How Often Should I Wash My Clothes?
There are some pretty big pros and cons when it comes to washing your clothes, but you may be surprised to see what the experts suggest for how often you should wash your clothing. As the saying goes, there can be too much of a good thing
Let's keep in mind though that some good old common sense and self awareness comes into play with cleanliness. Did you sweat in it? Might need a wash. Did a gooey-handed child come in for a hug? Wash. Does it stink? Wash. The goal is to find that happy place between being a cleaning extremist and a full-blown frat boy.
We don't need to spend too much time going over the pros of having freshly cleaned clothes : general cleanliness, removing sweat, body oils, soiling, smells good, etc. Proper cleaning maintains your clothing and helps them (and you) looking and smelling great! But just how often should we be washing our clothes to ensure they look good and stand the test of time?
A couple months ago I did a survey on social media about how often people wash their clothes and was surprised by how many responded saying that they wash after every single wear!
That said, let's talk about some of the drawbacks of washing too frequently:
Faded Colours : Every time clothes are washed, some of that dye gets rinsed away. Shrinking and/or Stretching : Water and heat can cause some materials to constrict or others to stretch out and lose their shape. Pilling : Washing clothes creates a lot of friction when the item rubs against itself or other things in the wash, this contact is what causes pilling. Pilling happens when the fabric strands get broken and are rubbed into little balls (aka: pills) Damage to the fabric : Clothes take a beating in your washing machine and dryer! Spin cycles, heat, bumping and grinding with its other clothing friends... The washing machine is like one big textile mosh pit followed up by 40 minutes at the sauna (aka the dryer).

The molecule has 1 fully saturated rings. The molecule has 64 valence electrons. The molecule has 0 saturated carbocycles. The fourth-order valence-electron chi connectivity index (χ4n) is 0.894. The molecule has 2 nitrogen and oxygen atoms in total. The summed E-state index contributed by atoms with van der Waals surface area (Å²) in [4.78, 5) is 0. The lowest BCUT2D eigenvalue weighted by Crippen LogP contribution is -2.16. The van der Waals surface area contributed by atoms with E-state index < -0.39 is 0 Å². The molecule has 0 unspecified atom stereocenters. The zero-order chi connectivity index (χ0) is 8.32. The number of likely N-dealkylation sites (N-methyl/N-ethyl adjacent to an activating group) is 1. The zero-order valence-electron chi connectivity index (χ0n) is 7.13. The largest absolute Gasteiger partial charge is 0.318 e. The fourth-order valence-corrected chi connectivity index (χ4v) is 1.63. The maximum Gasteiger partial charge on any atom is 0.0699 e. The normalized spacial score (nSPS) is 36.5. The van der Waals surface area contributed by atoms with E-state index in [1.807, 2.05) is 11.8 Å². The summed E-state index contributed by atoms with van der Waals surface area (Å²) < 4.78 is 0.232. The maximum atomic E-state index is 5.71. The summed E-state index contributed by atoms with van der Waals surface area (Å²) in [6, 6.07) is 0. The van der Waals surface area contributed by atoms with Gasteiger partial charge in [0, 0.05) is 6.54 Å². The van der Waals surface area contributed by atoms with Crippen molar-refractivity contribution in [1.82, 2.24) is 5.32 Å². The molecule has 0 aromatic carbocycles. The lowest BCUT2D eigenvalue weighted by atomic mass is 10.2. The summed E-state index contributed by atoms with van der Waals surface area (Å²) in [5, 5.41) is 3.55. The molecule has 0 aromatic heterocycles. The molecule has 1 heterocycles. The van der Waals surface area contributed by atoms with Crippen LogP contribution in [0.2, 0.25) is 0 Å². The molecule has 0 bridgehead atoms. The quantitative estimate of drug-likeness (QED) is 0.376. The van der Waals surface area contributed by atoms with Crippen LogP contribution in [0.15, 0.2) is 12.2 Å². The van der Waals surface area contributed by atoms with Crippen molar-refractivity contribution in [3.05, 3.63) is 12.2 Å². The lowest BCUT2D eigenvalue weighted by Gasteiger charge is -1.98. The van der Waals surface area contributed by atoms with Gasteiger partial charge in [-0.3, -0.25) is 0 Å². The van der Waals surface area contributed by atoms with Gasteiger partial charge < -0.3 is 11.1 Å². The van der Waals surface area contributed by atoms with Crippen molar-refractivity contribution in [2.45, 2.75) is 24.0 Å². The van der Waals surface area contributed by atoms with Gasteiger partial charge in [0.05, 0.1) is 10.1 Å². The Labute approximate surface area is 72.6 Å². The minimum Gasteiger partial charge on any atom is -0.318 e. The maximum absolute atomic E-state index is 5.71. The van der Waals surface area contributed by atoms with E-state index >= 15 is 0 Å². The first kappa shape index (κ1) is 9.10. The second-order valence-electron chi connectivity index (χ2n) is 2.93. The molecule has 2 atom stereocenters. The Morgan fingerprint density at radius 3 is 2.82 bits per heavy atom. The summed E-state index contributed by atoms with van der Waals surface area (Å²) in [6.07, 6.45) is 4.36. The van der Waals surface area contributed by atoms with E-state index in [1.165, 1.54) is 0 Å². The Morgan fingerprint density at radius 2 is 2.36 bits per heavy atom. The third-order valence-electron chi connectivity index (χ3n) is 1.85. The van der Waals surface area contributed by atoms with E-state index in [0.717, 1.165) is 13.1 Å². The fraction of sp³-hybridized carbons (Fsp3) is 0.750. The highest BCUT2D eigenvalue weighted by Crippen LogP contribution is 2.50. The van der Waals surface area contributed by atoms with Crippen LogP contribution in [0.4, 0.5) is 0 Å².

Tip : Wash your clothes in cold water. Believe it or not, cold water can do anything that warm water can do and most washing machines and detergents are created for cold water cycles. Plus, less heat to your clothes means it's given a longer life! The exception comes in when an article of clothing is stained, but you can spot treat the stain with warm water and stain remover (check out my top stain remover combo at the end of this post) and continue to wash in cold water.
The goal is to help us keep our clothes looking great (which in turn helps us look great), but also to alleviate some of the endless laundry-day stress. When we're doing less laundry, it opens up time for you to do things you actually enjoy! Plus, let's just think about the money you'll be saving on your water and energy bills! Really, there's nothing but wins with this!
Let's break things down into "How Often Should I Wash It":
After Every Wear
- Socks and underwear. I feel confident that I don't need to expand on this. (For the frat boys- the "turn it inside out" method is not effective!)
- Work out clothes. Sweat = stink...and it's hard on clothes too.
- Whites. To keep your whites looking crisp and clean, regular washing is key to removing anything that may dampen that crisp white colour!